New COVID-19 Variant Spreads Quickly


President Hurley posted this vaccine booster photo on Jan. 18.

The Omicron variant of the SARS-CoV-2 virus, formally classified as Omicron (B.1.1.529) variant, has been on the radar since its first detection on November 11, 2021 in Botswana.

The variant was reported to the World Health Organization (WHO) on Nov. 24.

The WHO then classified Omicron as a “Variant of Concern” (VOC) on Nov. 26. The United States followed suit and also classified it as a VOC on Nov. 31. Omicron was first detected in the U.S. on Dec. 20, with a total of 63,937,935 cases of the variant since its first detection.

According to the WHO, Omicron spreads more rapidly than any of the prior variants of COVID-19. Both the WHO and the Center for Disease Control (CDC) have reported that Omicron can infect people who have immunity to the virus by vaccination or previous infection. This is called “immune evasion,” it means that anyone can still become sick even if they have already had COVID-19 or have received the vaccine. 

While anyone can still get sick with Omicron despite being vaccinated for COVID-19, the WHO and CDC state that those who are vaccinated may be less likely to have severe illness that could lead to hospitalization, or in more serious cases, death. They also state that “breakthrough infections”, when a vaccinated person does become severely ill or hospitalized, is likely to occur without the vaccination. 

The CDC has reported that, in general, those who are vaccinated or have been previously infected have milder cases of Omicron.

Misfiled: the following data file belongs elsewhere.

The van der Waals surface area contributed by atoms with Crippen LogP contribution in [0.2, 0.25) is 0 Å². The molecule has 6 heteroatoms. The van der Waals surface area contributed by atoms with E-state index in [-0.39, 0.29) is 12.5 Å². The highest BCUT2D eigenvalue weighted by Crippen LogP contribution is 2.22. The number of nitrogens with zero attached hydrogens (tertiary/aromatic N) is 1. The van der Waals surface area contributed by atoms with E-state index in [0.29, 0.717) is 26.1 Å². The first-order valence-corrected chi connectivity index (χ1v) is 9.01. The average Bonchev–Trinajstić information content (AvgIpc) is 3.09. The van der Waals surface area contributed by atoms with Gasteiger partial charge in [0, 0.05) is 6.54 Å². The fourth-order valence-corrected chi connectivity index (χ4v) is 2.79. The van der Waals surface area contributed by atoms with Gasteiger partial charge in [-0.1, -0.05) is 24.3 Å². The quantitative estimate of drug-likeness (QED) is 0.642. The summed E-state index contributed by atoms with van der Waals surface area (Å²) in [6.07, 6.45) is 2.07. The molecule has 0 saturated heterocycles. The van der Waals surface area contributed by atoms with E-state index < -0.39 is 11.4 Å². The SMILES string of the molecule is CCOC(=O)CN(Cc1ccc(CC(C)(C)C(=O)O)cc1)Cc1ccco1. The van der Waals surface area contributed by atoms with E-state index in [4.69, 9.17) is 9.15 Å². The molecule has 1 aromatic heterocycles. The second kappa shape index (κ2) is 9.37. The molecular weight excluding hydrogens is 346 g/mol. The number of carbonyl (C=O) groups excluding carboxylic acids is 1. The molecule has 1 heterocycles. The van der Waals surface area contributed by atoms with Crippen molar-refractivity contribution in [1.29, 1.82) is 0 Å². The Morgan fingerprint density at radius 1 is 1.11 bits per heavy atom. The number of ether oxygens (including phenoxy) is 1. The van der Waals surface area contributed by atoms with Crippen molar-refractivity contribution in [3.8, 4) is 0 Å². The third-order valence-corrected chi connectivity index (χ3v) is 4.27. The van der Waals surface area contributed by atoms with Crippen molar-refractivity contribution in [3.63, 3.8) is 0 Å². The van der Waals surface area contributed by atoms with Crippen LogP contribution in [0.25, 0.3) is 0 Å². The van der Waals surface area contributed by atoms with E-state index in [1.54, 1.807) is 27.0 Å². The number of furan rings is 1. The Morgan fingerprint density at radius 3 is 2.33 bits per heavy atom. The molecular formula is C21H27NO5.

While Omicron has similar symptoms to the previous strains, there are a few key differences to note.

According to Dr. Katherine Poehling, an infectious disease specialist and vaccinologist at Atrium Health Wake Forest Baptist in North Carolina, the most common symptoms for Omicron are a sore throat, congestion, runny nose, headache, fatigue and a cough. Fortunately, a loss of taste and smell has been reported to be uncommon in Omicron infections.

Recent discoveries from the University of Hong Kong of the effects of Omicron have shown that it does not affect the lungs as severely as previous variants, but may affect the upper respiratory tract, such as the nose and throat.

There has been little research done on Omicron, but according to Yale Medicine, the studies so far have shown that the majority of Omicron variant cases are not nearly as severe as the previous variants.  

The CDC has created guidelines in order to fight Omicron. If one has received the Moderna vaccine, the booster is advised six months after the primary doses. However, the Pfizer booster is said to be needed after five months of primary doses. Finally, the Johnson and Johnson booster is recommended to individuals two months after. 

Since Omicron can affect those who are vaccinated, the CDC recommends wearing a mask in public places regardless of vaccination status, particularly areas that are indoors, poorly ventilated and crowded. 

The second guideline is mask wearing. The CDC has stated that masks can help protect against all the variants. 

The third guideline is testing. There are two different tests available to determine if one is infected. One of these tests is an antigen test along with the nucleic acid amplification test (NAAT). An additional test can be done to figure out the variant in which one has contracted. There are also at-home tests that can be purchased that will give results within a few minutes. 

The fourth and final guideline is to stay home if sick. Whether positive for COVID-19 or with another contagious illness, be courteous and self-quarantine. 

The CDC says that those who are positive for COVID-19 need to isolate  for 5 days. 

Research is still ongoing, as the Omicron variant is still vastly unknown. 

For more information about Omicron, visit For more information about WHO, visit